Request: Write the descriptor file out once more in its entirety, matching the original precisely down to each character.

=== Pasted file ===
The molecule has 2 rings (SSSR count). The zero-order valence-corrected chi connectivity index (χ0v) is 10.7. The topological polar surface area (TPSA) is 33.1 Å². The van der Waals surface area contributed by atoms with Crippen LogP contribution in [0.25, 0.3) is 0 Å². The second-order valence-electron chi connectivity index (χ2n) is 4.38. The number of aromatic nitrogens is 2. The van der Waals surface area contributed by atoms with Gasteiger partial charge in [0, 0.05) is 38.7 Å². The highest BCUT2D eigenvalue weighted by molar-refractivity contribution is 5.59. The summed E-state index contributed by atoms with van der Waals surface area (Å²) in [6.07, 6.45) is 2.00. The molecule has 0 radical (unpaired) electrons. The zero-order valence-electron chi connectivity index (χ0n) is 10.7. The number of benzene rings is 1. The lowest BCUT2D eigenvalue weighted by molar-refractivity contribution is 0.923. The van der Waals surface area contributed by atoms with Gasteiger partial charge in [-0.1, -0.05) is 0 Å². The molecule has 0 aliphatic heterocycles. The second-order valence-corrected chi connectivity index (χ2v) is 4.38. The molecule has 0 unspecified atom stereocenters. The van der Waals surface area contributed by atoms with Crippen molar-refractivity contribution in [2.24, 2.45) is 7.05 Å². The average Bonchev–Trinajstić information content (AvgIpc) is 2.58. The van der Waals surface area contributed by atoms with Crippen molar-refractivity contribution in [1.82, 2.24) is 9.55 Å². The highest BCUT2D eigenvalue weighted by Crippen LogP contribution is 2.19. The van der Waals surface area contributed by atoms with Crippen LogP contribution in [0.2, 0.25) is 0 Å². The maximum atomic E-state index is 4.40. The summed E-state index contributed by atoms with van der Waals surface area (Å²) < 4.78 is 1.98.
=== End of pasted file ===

The molecule has 2 rings (SSSR count). The zero-order valence-corrected chi connectivity index (χ0v) is 10.7. The topological polar surface area (TPSA) is 33.1 Å². The van der Waals surface area contributed by atoms with Crippen LogP contribution in [0.25, 0.3) is 0 Å². The second-order valence-electron chi connectivity index (χ2n) is 4.38. The number of aromatic nitrogens is 2. The van der Waals surface area contributed by atoms with Gasteiger partial charge in [0, 0.05) is 38.7 Å². The highest BCUT2D eigenvalue weighted by molar-refractivity contribution is 5.59. The summed E-state index contributed by atoms with van der Waals surface area (Å²) in [6.07, 6.45) is 2.00. The molecule has 0 radical (unpaired) electrons. The zero-order valence-electron chi connectivity index (χ0n) is 10.7. The number of benzene rings is 1. The lowest BCUT2D eigenvalue weighted by molar-refractivity contribution is 0.923. The van der Waals surface area contributed by atoms with Gasteiger partial charge in [-0.1, -0.05) is 0 Å². The molecule has 0 aliphatic heterocycles. The second-order valence-corrected chi connectivity index (χ2v) is 4.38. The molecule has 0 unspecified atom stereocenters. The van der Waals surface area contributed by atoms with Crippen molar-refractivity contribution in [2.24, 2.45) is 7.05 Å². The average Bonchev–Trinajstić information content (AvgIpc) is 2.58. The van der Waals surface area contributed by atoms with Crippen molar-refractivity contribution in [1.82, 2.24) is 9.55 Å². The highest BCUT2D eigenvalue weighted by Crippen LogP contribution is 2.19. The van der Waals surface area contributed by atoms with Crippen LogP contribution in [0.2, 0.25) is 0 Å². The maximum atomic E-state index is 4.40. The summed E-state index contributed by atoms with van der Waals surface area (Å²) < 4.78 is 1.98.